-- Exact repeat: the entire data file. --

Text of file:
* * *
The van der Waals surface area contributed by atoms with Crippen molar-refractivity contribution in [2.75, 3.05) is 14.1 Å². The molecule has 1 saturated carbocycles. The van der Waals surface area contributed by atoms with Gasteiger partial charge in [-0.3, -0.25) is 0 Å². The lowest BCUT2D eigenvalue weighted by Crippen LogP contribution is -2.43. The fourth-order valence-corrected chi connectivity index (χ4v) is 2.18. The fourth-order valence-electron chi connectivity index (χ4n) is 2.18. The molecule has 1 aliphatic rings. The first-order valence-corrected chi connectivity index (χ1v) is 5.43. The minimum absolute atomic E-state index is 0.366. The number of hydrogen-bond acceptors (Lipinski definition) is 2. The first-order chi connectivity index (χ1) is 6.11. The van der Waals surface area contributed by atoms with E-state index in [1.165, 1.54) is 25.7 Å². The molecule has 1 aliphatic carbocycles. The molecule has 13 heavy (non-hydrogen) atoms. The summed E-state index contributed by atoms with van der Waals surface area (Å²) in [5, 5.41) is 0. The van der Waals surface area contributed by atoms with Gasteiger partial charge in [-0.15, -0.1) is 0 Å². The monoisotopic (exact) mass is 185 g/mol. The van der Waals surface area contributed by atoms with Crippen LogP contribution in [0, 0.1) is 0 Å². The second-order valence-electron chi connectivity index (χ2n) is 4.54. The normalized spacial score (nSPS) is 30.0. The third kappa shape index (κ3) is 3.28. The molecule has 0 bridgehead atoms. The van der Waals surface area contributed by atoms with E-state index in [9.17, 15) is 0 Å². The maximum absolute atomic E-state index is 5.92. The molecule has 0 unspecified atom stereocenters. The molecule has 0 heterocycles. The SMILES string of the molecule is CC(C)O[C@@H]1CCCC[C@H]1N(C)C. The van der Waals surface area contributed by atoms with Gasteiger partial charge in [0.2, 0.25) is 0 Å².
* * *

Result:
The van der Waals surface area contributed by atoms with Crippen molar-refractivity contribution in [2.75, 3.05) is 14.1 Å². The molecule has 1 saturated carbocycles. The van der Waals surface area contributed by atoms with Gasteiger partial charge in [-0.3, -0.25) is 0 Å². The lowest BCUT2D eigenvalue weighted by Crippen LogP contribution is -2.43. The fourth-order valence-corrected chi connectivity index (χ4v) is 2.18. The fourth-order valence-electron chi connectivity index (χ4n) is 2.18. The molecule has 1 aliphatic rings. The first-order valence-corrected chi connectivity index (χ1v) is 5.43. The minimum absolute atomic E-state index is 0.366. The number of hydrogen-bond acceptors (Lipinski definition) is 2. The first-order chi connectivity index (χ1) is 6.11. The van der Waals surface area contributed by atoms with E-state index in [1.165, 1.54) is 25.7 Å². The molecule has 1 aliphatic carbocycles. The molecule has 13 heavy (non-hydrogen) atoms. The summed E-state index contributed by atoms with van der Waals surface area (Å²) in [5, 5.41) is 0. The van der Waals surface area contributed by atoms with Gasteiger partial charge in [-0.15, -0.1) is 0 Å². The monoisotopic (exact) mass is 185 g/mol. The van der Waals surface area contributed by atoms with Crippen LogP contribution in [0, 0.1) is 0 Å². The second-order valence-electron chi connectivity index (χ2n) is 4.54. The normalized spacial score (nSPS) is 30.0. The third kappa shape index (κ3) is 3.28. The molecule has 0 bridgehead atoms. The van der Waals surface area contributed by atoms with E-state index in [9.17, 15) is 0 Å². The maximum absolute atomic E-state index is 5.92. The molecule has 0 unspecified atom stereocenters. The molecule has 0 heterocycles. The SMILES string of the molecule is CC(C)O[C@@H]1CCCC[C@H]1N(C)C. The van der Waals surface area contributed by atoms with Gasteiger partial charge in [0.2, 0.25) is 0 Å².